Many people object to the concept of gambling and wagering for a myriad of reasons. These objections range from moral, ethical, or religious objections to arguments about the social effects of gaming or its potential for psychological addiction. Despite these potential concerns, gambling and wagering – like smoking or eating unhealthy food – remain both a matter of personal choice and quite popular with many people. With the advent of betting exchanges, a new element of this industry has developed that has far more in common with financial markets than with traditional casino gambling or wagering through a bookmaker.
Even those that object to traditional gambling can potentially make money by trading on betting exchanges. The objective is essentially no different than investing in the futures market, except the commodity being exchanged are bets and odds made as opposed to tangibles or financial commodities. The aim is identical: to buy at a low price and sell at a higher one for a profit. Further, unlike most futures markets, trading on a bet exchanges for non-US persons offer the advantages of no taxes and only paying commissions on winning bets.
Today, even serious economists are using the betting exchanges to research various facets of market behavior. In January of 2008, the Wall Street Journal ran an article (Justin Lahart, “Small Band of Economists Trumpet Sports Betting for Insight.” Wall Street Journal 7 January 2008: A2) discussing how economists are using sport betting markets to analyze how efficiently markets react to new data. The reason that some economists consider this a viable model is because there are no “insiders” that can manipulate the results of the market reaction. Additionally, the new data is presented in real time as the market and those interested can see the action of the match as it happens, this means the market response to new data should be spontaneous.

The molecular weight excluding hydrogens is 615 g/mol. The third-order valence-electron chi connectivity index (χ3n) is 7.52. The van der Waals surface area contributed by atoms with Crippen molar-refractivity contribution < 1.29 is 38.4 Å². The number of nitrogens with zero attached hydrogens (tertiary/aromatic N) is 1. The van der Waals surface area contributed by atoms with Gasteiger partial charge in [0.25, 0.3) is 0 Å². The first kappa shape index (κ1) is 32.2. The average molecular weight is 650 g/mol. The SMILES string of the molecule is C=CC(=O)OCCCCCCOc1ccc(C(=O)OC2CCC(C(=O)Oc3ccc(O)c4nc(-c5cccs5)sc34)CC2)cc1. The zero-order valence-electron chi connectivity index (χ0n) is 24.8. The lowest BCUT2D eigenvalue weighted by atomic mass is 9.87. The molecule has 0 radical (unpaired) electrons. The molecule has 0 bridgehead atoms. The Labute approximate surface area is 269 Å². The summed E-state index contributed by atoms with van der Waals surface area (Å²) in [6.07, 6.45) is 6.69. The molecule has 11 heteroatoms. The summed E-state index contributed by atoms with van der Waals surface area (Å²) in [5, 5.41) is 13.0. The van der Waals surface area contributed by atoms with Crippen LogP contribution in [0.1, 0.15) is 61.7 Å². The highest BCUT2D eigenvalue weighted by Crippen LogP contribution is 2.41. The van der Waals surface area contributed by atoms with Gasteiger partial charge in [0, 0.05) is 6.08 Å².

Very much like currency trading, bet trading is essentially a matter of appropriate timing. The ideal goal is a “green book” position in which a profit is guaranteed regardless of the outcome of the sporting event. While this is not always possible, carefully following the odds and the timing – especially during in-play trading – will reveal those opportunities when they come along. The most basic idea is to lay bet at a low price and then back bet at a higher one on the same event. By doing this, assuming your math is correct, then a small profit is assured either way, your liability is reduced to zero, and the funds in your trading account are freed up so that more trading can be done. For those that need to learn how this is done, there is also a wide range of instructional material and automated “bot” programs – many of which were initially designed for trading on stock, currency, and futures markets – that can be obtained.
The profits, again similar to currency trading, tend to be small but they do pay off in the long run. Plus, unlike the currency and futures markets that tend to be heavily leveraged, the betting exchanges demand that all funds required to cover a bet be placed upfront and locked into their system. This means that when trading in a betting exchange, one has no possibility of going into debt beyond his immediate means; the threat that constantly hovers over the heads of overly zealous currency or futures traders.